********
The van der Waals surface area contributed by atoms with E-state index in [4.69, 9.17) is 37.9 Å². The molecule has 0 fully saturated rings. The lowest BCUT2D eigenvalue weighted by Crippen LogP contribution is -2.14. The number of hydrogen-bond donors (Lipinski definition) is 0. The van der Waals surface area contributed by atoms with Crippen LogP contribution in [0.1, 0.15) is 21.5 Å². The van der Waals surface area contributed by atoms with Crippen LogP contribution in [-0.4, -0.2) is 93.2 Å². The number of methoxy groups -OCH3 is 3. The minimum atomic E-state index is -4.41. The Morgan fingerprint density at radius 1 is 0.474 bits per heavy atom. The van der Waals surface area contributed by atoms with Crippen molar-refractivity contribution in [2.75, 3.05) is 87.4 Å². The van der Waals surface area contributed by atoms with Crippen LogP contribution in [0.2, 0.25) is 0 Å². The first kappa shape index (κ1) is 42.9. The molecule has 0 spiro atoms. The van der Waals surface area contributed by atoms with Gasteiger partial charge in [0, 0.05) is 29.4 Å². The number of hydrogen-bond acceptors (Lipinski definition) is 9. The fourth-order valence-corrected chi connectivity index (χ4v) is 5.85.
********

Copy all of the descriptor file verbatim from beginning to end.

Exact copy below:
The van der Waals surface area contributed by atoms with E-state index in [4.69, 9.17) is 37.9 Å². The molecule has 0 fully saturated rings. The lowest BCUT2D eigenvalue weighted by Crippen LogP contribution is -2.14. The number of hydrogen-bond donors (Lipinski definition) is 0. The van der Waals surface area contributed by atoms with Crippen LogP contribution in [0.1, 0.15) is 21.5 Å². The van der Waals surface area contributed by atoms with Crippen LogP contribution in [-0.4, -0.2) is 93.2 Å². The number of methoxy groups -OCH3 is 3. The minimum atomic E-state index is -4.41. The Morgan fingerprint density at radius 1 is 0.474 bits per heavy atom. The van der Waals surface area contributed by atoms with Crippen molar-refractivity contribution in [2.75, 3.05) is 87.4 Å². The van der Waals surface area contributed by atoms with Crippen LogP contribution in [0.2, 0.25) is 0 Å². The first kappa shape index (κ1) is 42.9. The molecule has 0 spiro atoms. The van der Waals surface area contributed by atoms with Gasteiger partial charge in [0, 0.05) is 29.4 Å². The number of hydrogen-bond acceptors (Lipinski definition) is 9. The fourth-order valence-corrected chi connectivity index (χ4v) is 5.85.